Ezra Jack Keats "The
The Trip as with many of Keats's other children's books is very visually rich,
portraying with rough paint strokes and grungy colors the feel of New York
Cities poorest districts. Obviously this portrayal is of a past rather then a
present New York, yet the work is still a wonderful way to show how children
will still play happily without as much concern for their surroundings as some
might think. Of course Keats’s walls are covered with childlike graffiti rather
then other forms, however as this is a children's book an exact representation
would actually detract from the overall importance of the book.
The story Keats provides us in this books is one which has played out many
times in the past, one which because of its commonality has become somewhat of
a stereo type in so far as books for children are concerned. Keats however as a
master story teller is able to give this theme a fresh look. In the story a boy
has just moved to a new neighborhood, one in which his apartment doesn't even
have steps for him to sit on. Louie (the main character) is unhappy about this
and feels lonely and bored within this new place. Its interesting to notice
that its not so much that Louie does not wish to do thing, it is more related
to the fact that Louie is unable to do what he normally did in his old
neighborhood to meet people, so he has to just go inside.
Once inside his house he puts together a box with a scene painted on the inside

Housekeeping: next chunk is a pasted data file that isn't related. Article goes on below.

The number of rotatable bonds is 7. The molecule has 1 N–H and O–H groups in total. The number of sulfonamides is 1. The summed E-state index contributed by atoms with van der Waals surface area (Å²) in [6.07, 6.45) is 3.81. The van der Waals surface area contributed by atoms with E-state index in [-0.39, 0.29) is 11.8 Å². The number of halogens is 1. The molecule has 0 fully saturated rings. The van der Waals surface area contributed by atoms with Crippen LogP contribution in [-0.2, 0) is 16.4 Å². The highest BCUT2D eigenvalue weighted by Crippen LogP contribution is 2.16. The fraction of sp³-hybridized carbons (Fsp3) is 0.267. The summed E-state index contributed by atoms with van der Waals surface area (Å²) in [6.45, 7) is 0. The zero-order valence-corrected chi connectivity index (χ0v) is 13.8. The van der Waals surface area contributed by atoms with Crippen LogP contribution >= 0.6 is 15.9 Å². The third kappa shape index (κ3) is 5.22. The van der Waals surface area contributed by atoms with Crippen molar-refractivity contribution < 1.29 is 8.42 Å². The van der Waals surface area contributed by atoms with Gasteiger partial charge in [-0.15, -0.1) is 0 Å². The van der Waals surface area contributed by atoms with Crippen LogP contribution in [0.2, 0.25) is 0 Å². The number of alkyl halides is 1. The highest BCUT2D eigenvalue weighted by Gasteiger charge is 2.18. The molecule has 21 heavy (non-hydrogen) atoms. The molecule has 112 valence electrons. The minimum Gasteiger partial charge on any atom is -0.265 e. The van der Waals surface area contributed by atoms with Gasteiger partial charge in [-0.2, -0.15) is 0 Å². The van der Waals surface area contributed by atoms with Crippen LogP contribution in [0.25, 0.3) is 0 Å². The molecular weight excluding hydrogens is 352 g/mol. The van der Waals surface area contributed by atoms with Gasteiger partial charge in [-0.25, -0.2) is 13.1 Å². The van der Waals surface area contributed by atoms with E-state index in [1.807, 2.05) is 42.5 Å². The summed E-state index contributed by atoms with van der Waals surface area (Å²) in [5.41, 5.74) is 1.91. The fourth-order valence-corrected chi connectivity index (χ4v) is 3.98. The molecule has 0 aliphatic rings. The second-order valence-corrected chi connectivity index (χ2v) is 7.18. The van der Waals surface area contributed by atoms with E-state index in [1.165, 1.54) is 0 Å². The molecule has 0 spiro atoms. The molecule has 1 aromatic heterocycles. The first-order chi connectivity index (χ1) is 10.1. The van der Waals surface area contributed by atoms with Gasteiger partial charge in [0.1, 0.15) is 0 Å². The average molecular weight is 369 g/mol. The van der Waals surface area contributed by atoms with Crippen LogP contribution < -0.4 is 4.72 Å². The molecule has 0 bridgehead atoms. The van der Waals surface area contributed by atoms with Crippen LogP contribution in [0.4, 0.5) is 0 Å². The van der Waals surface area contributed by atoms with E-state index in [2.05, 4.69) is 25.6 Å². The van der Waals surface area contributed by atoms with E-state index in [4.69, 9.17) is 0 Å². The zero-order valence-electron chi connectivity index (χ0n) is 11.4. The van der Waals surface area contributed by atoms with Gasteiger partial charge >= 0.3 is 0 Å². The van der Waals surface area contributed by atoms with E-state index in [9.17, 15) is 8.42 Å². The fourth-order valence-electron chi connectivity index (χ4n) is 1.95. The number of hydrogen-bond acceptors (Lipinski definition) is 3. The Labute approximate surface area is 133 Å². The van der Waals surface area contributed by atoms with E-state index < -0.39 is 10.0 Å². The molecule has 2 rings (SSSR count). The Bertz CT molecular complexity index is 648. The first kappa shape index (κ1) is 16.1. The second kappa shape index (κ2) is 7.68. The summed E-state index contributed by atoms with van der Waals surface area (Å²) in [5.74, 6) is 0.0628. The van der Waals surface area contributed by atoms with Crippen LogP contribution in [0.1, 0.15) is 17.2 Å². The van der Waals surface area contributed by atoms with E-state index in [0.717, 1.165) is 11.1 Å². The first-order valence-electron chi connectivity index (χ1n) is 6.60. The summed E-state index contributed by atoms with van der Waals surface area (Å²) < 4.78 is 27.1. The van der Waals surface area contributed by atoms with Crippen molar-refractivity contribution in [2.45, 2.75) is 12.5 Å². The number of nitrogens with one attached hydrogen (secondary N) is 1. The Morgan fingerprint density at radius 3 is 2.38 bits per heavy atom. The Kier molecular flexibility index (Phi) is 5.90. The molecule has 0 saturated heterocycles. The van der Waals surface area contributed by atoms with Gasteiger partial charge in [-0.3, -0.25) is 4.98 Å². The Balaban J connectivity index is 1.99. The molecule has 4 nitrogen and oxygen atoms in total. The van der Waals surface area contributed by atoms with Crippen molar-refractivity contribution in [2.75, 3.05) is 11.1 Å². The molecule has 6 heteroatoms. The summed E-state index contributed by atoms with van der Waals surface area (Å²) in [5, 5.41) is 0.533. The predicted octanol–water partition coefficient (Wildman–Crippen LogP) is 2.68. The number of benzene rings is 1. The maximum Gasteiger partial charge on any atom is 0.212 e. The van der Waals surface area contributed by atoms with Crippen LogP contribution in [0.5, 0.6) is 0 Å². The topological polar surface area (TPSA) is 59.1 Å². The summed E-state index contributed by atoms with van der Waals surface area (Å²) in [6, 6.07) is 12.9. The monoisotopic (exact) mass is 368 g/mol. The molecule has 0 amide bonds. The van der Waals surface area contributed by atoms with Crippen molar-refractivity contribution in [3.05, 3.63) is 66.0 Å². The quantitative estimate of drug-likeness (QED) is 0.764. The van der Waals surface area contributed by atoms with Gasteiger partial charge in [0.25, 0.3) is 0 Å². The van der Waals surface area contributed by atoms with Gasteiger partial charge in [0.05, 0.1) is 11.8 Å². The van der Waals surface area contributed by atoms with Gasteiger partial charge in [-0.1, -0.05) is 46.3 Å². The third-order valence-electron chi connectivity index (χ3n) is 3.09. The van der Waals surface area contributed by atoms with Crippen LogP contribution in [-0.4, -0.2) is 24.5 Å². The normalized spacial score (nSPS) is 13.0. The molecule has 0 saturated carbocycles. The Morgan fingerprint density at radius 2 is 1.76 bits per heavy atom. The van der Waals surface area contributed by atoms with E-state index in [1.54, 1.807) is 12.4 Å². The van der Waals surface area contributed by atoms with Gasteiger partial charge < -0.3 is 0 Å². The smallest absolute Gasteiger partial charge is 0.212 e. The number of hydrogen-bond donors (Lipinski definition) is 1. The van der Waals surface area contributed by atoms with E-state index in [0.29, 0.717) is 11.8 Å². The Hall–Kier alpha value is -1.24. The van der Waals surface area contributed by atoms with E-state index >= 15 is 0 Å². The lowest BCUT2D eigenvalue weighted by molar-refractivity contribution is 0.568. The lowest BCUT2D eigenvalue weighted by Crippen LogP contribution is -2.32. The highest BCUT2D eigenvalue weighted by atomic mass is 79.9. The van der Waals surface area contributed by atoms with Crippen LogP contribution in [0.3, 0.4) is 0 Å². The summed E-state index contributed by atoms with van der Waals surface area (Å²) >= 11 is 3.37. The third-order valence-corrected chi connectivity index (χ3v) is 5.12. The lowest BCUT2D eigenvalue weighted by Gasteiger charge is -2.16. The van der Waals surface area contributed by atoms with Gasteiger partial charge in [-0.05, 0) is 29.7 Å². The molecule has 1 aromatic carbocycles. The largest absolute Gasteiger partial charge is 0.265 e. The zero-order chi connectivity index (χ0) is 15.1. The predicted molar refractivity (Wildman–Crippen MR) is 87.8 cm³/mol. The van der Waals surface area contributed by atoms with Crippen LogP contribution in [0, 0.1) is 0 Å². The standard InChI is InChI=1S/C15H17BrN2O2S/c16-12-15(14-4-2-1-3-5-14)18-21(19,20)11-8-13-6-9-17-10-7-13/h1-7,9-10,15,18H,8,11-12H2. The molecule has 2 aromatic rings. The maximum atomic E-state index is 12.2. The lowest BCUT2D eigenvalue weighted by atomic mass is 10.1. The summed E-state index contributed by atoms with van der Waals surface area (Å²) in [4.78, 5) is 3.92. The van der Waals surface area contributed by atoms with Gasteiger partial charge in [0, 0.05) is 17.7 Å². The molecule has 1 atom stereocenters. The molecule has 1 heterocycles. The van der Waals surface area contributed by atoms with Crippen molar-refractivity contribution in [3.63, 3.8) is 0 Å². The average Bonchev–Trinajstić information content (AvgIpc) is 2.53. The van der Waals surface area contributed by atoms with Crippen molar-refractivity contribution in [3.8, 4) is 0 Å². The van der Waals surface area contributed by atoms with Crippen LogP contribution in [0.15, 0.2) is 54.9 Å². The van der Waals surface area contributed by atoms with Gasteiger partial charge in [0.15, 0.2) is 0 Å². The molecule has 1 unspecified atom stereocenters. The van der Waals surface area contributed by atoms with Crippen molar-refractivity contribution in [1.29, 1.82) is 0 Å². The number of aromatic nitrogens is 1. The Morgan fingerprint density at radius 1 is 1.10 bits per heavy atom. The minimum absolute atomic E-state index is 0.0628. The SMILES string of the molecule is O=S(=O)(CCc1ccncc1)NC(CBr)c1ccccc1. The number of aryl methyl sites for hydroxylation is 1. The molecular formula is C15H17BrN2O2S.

of it, and a small plane dangling from the top of the box, so that it appears
to be flying through the landscape Louie has created. In many ways this helps
connect adults with this character, for we tend to like creative children. Thus
this theme of the creative lonely child is fairly well repeated.
Ezra Jack Keats makes this same story unique by allowing this child the
opportunity to return home in his imagination in a strange sort of way. For as
the boy stares at the plane he has made he imagines that he flies in it back to
his old neighborhood. There he is chased by people in masks. In the end these
people turn out to be his friends trick or treating, and so he has the
opportunity to play with his old friends in his imagination.
What makes this unique is that by putting the boy in the position where he meet
his old friends in masks and was afraid of them Keats is allowing the Louie the
opportunity to see how what is scary is the unknown. And given the opportunity
to take of their masks many people can be friendly. This then allows for the
lead up to Louie going outside to trick or treat, safe behind his own mask he
joins masked children.